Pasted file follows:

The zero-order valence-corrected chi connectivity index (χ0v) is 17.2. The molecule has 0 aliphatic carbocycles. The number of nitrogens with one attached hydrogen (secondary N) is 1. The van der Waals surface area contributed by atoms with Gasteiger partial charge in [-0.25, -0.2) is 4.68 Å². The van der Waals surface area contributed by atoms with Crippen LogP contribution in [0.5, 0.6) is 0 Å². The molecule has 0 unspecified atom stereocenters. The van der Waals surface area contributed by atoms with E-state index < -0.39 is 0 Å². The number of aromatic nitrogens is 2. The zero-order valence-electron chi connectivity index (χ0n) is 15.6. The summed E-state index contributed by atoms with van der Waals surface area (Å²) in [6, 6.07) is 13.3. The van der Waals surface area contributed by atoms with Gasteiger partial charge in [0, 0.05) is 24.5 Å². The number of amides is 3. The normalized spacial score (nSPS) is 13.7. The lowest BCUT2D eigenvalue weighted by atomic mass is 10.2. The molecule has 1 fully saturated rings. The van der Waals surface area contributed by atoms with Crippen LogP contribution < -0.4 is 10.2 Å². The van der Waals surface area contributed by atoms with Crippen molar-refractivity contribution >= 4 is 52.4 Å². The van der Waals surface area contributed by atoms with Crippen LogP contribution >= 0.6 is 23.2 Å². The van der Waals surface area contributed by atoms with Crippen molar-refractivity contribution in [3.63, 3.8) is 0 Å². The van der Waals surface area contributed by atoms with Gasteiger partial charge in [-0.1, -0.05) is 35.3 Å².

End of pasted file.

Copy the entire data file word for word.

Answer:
The zero-order valence-corrected chi connectivity index (χ0v) is 17.2. The molecule has 0 aliphatic carbocycles. The number of nitrogens with one attached hydrogen (secondary N) is 1. The van der Waals surface area contributed by atoms with Gasteiger partial charge in [-0.25, -0.2) is 4.68 Å². The van der Waals surface area contributed by atoms with Crippen LogP contribution in [0.5, 0.6) is 0 Å². The molecule has 0 unspecified atom stereocenters. The van der Waals surface area contributed by atoms with E-state index < -0.39 is 0 Å². The number of aromatic nitrogens is 2. The zero-order valence-electron chi connectivity index (χ0n) is 15.6. The summed E-state index contributed by atoms with van der Waals surface area (Å²) in [6, 6.07) is 13.3. The van der Waals surface area contributed by atoms with Gasteiger partial charge in [0, 0.05) is 24.5 Å². The number of amides is 3. The normalized spacial score (nSPS) is 13.7. The lowest BCUT2D eigenvalue weighted by atomic mass is 10.2. The molecule has 1 fully saturated rings. The van der Waals surface area contributed by atoms with Crippen LogP contribution < -0.4 is 10.2 Å². The van der Waals surface area contributed by atoms with Crippen molar-refractivity contribution >= 4 is 52.4 Å². The van der Waals surface area contributed by atoms with Crippen LogP contribution >= 0.6 is 23.2 Å². The van der Waals surface area contributed by atoms with Crippen molar-refractivity contribution in [3.63, 3.8) is 0 Å². The van der Waals surface area contributed by atoms with Gasteiger partial charge in [-0.1, -0.05) is 35.3 Å².